Tuesday, May 4, 2010
Korean Pavilion at Shanghai World Expo 2010
The Korean Pavilion at was designed by architectural firm Mass Studies. Using ‘convergence’ as the main theme, the korean pavilion is an amalgamation of ‘sign’ (symbol) and ‘space’: signs become spaces, and simultaneously, spaces become signs.
Sign As Space
Han-Geul, the Korean alphabet, is the prime element of ‘signs’ within the pavilion. The overall volume, lifted 7.2m above ground level, is created by converging these Han-Geul letters, allowing signs to create the exhibition space, and so that the visitors can experience their geometry through horizontal, vertical and diagonal movements. The primary geometries that compose the han-geul letters are universal to other cultures,
thus acting as a sort of ‘open’ set of signs that is engaging to everyone.
Most of the non-peripheral surfaces are composed of art pixels, which are 45cm x 45cm aluminum panels created by a Korean artist, Ik-Joong Kang, who is renowned for creating massive art walls out of small hand-painted tiles, either self-produced or by gathering from around the world (thus being another type of convergence).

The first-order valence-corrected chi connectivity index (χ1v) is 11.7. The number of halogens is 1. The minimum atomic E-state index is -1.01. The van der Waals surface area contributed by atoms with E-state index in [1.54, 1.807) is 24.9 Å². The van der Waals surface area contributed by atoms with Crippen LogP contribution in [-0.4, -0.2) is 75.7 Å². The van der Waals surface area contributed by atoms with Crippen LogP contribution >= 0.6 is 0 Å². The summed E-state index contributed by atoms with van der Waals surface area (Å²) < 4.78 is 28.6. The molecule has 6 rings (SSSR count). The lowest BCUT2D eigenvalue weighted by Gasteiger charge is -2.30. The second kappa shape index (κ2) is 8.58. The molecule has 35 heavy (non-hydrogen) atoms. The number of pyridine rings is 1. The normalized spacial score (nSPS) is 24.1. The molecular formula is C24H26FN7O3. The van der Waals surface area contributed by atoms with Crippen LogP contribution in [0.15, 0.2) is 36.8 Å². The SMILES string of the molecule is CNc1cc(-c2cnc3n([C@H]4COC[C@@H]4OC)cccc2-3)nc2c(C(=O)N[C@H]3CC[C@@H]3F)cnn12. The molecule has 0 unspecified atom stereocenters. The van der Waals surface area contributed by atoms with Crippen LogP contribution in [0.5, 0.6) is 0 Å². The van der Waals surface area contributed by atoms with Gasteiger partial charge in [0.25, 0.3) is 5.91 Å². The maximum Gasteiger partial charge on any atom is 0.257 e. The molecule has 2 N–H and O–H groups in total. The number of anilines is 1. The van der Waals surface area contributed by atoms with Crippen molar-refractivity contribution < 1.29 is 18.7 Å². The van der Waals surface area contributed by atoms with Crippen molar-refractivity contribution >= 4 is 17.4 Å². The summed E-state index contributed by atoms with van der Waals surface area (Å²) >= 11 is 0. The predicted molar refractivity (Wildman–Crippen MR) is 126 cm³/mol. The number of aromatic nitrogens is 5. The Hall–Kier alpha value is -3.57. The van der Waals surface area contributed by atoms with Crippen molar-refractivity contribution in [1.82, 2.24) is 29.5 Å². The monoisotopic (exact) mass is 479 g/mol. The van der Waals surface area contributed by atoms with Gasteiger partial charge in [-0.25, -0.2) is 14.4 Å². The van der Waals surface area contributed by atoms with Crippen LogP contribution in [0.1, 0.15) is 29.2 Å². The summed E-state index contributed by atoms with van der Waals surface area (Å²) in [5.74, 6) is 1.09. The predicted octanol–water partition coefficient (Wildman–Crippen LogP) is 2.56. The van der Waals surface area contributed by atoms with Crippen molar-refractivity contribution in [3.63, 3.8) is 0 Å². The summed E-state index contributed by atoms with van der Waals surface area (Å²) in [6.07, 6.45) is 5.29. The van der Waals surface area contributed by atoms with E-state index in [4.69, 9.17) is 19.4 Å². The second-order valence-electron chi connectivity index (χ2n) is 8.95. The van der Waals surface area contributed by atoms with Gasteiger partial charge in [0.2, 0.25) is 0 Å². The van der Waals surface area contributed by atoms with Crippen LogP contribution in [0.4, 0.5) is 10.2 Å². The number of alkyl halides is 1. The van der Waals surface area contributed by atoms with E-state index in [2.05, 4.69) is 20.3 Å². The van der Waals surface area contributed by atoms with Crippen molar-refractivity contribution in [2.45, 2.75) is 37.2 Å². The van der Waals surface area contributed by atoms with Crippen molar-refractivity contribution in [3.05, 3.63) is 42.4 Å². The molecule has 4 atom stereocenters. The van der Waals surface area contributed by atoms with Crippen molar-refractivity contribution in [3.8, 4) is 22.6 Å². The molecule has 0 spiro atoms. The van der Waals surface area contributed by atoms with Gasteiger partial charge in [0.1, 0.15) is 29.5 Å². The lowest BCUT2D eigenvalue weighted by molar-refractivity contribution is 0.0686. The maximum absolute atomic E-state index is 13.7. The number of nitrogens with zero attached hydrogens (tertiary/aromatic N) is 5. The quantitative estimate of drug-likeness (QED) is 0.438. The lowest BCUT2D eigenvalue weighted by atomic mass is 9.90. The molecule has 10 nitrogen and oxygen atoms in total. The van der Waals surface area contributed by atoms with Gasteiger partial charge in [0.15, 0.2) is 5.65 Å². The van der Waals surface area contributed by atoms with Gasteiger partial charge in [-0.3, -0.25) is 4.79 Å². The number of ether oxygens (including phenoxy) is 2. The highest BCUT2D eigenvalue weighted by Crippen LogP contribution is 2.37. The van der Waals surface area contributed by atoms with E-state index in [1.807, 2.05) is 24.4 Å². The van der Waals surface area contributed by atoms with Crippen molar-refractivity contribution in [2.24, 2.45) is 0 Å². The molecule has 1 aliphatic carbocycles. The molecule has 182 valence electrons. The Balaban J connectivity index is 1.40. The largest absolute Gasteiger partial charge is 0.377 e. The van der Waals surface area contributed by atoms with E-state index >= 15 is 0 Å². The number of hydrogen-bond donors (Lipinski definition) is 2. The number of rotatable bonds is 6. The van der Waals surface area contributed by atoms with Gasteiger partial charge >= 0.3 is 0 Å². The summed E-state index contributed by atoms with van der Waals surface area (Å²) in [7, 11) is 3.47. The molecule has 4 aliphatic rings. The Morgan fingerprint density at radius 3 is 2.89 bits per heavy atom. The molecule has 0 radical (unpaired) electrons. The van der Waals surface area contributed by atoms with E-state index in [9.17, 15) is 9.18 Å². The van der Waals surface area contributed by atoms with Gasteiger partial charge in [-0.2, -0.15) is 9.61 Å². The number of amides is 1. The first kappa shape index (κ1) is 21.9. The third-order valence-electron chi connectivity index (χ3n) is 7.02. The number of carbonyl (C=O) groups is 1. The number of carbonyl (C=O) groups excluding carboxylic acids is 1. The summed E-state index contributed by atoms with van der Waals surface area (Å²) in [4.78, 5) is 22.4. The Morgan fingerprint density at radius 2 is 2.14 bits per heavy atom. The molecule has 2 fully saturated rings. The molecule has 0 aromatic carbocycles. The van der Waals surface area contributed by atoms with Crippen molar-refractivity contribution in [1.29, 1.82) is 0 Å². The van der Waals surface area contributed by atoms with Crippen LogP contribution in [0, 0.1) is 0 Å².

The exterior surfaces of the Korean pavilion are clad in 2 types of pixels: Han-Geul pixelsand art pixels. Han-Geul pixels are white panels with a relief of letters in four different sizeswhose combination forms the majority of the exterior, mainly the peripheral surfaces.
sequential lighting is installed behind the Han-Geul pixels to highlight the individual letters on the exterior facade at night,
further animating the pavilion as a sign (like a text message) on a larger scale.
For more info check here : shanghai expo 2010
All pics & info courtesy of designboom
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